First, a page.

Annex Studio & Gallery
AutoDesk, Alphabet, Barnlight, Harrington Fabrications, WAC Lighting
Brooke Michelsen Design
Brian J. Mac, FAIA
Red House Building
Michael Moran Photography
Williston, United States
The Annex is a studio and gallery space showcasing the art of Vermont stone sculptor Richard Erdman. Erdman’s upbringing in the picturesque mountains of Southern Vermont’s Marble region inspired his love for stone.
The three-sided glass-walled studio embodies Erdman’s passion for organically presenting his work among nature.
The space was designed collaboratively with the artist in the spirit of Donald Judd’s Chianti in Marfa, Texas, where Judd “considered the space around a piece intrinsic to its proper appreciation and felt the artist should be deeply involved in the design of the space showcasing their work.”
Built on a 20-acre working horse farm, Annex is positioned orthogonal to the surrounding buildings and bookends the farmyard in the northwest corner of the site.
The building overlooks rolling horse pastures toward distant mountains which provide a bucolic backdrop to the sculptures.
A crushed stone plinth around the building terminates into either a concrete infinity edge or a Corten rim and is captured by a black wooden guardrail that mimics the adjacent paddock fencing. The building is equally inspired by the agrarian landscape and the artist’s sculptural language.
The gallery is defined by a cantilevered, corrugated Corten steel shed akin to the metal-clad structures around the farm. This rectilinear form transitions to a curved office volume that reflects the sinuousness of the artist’s work.
The program includes a flexible space for floor and podium display of large sculptures, shelves for maquette models, an outdoor sculpture garden, and a gallerist office. A moveable worktable is used for crafting clay models. A hydraulic loading door and jib crane aid in the installation and removal of sculptures.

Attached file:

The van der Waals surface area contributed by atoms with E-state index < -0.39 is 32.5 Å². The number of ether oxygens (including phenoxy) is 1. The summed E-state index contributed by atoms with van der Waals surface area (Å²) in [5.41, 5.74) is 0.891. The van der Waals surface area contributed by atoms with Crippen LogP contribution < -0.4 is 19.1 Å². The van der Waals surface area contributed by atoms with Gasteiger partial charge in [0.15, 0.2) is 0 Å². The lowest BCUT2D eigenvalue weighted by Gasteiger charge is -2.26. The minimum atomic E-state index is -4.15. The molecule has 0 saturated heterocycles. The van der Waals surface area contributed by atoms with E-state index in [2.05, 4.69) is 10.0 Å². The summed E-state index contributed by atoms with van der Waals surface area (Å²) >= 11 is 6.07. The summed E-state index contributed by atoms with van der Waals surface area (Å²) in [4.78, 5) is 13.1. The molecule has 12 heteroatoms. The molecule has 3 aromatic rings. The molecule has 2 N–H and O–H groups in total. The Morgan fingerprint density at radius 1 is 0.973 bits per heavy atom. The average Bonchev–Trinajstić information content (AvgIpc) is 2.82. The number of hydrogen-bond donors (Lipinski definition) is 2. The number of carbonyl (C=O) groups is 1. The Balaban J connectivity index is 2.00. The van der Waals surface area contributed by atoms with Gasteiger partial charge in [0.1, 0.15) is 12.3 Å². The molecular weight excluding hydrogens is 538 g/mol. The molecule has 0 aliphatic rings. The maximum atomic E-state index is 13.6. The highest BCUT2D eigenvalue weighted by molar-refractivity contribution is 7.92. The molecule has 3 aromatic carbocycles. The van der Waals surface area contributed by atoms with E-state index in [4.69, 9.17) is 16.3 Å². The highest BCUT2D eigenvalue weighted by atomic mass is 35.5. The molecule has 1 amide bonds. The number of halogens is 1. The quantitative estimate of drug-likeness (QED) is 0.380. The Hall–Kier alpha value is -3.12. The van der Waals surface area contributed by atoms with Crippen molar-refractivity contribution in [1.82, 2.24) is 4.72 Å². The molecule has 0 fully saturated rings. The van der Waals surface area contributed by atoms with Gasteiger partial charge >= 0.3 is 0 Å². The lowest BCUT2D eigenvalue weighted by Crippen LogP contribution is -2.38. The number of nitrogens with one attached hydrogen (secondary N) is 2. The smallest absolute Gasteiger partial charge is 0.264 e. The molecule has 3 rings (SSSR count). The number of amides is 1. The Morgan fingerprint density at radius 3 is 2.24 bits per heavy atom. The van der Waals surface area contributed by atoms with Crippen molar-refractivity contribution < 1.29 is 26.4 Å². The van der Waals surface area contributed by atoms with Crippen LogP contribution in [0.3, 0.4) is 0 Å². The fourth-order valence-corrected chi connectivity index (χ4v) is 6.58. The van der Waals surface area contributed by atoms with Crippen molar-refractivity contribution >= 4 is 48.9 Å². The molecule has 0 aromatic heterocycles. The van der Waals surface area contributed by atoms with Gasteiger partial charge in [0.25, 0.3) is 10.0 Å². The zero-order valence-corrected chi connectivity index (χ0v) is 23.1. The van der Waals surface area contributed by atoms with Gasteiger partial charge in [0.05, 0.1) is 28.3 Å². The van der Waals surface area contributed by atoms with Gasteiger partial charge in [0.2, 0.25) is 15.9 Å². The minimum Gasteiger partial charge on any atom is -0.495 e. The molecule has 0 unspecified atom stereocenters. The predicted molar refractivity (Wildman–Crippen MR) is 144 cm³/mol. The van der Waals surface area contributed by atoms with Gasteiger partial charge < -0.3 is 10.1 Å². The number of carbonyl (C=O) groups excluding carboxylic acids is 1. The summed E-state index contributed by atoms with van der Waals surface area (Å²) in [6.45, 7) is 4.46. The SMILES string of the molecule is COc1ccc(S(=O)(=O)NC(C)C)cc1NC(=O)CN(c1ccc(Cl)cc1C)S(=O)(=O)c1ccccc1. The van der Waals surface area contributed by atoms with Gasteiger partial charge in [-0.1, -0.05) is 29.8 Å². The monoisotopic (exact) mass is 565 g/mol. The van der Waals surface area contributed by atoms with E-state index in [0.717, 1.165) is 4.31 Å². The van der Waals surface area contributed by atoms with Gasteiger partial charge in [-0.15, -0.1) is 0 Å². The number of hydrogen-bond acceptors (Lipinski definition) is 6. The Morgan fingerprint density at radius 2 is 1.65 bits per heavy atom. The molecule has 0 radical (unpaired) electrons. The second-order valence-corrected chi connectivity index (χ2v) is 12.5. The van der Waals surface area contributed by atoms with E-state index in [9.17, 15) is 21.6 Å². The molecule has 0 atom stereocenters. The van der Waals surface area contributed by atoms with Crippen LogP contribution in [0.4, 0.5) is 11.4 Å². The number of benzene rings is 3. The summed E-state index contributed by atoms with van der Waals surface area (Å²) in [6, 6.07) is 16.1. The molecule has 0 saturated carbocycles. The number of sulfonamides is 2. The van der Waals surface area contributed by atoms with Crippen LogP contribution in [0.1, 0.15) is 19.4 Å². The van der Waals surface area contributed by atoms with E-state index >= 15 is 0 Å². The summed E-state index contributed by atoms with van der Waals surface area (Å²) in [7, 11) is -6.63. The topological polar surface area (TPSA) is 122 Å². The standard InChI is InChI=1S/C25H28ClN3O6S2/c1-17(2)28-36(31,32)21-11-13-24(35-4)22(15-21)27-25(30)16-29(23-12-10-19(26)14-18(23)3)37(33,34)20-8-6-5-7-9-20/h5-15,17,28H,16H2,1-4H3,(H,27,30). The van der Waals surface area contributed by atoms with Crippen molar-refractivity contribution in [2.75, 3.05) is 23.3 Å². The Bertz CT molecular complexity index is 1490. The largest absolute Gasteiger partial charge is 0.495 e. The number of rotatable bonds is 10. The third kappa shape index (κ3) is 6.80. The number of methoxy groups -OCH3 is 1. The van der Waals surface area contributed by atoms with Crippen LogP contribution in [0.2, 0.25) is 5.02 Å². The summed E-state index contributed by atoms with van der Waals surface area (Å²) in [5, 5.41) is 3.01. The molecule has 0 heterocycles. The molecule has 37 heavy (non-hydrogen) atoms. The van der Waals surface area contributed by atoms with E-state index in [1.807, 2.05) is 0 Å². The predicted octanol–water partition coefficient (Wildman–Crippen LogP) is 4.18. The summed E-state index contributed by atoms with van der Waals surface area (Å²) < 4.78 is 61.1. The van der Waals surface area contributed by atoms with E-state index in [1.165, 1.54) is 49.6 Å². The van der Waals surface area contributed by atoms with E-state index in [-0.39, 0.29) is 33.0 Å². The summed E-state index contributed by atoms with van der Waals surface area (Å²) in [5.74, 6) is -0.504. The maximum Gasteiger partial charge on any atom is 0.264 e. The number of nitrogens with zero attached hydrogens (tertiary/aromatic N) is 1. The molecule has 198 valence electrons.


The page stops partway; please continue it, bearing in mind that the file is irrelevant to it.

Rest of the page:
The interior spaces are minimal and open. Structural steel members are exposed above the main studio. A monumental steel shelving display is integrated into the space and window composition.
The interior wall and ceiling finishes are black to contrast with the marble sculptures. Custom metal pivot doors open into the white plaster gallerist space. A custom wood cabinet provides storage and a maquette display.
A polished concrete floor adds to the durability, functionality, and overall minimalistic aesthetic. Ecological sensitivity is an important consideration in the project.
The building is all-electric, forgoing any use of fossil fuels on-site and using a ground-mounted PV array. Heating and cooling are provided by an electric heat pump system.
Ventilation is provided by large doors and operable windows. Natural plaster and Swedish pine tar finishes contribute to healthy indoor air quality.
Generous daylighting is supplemented by LED fixtures that are purposeful to the sculptures. The permeable stone surface surrounding the building helps capture runoff and mitigate erosion through the site.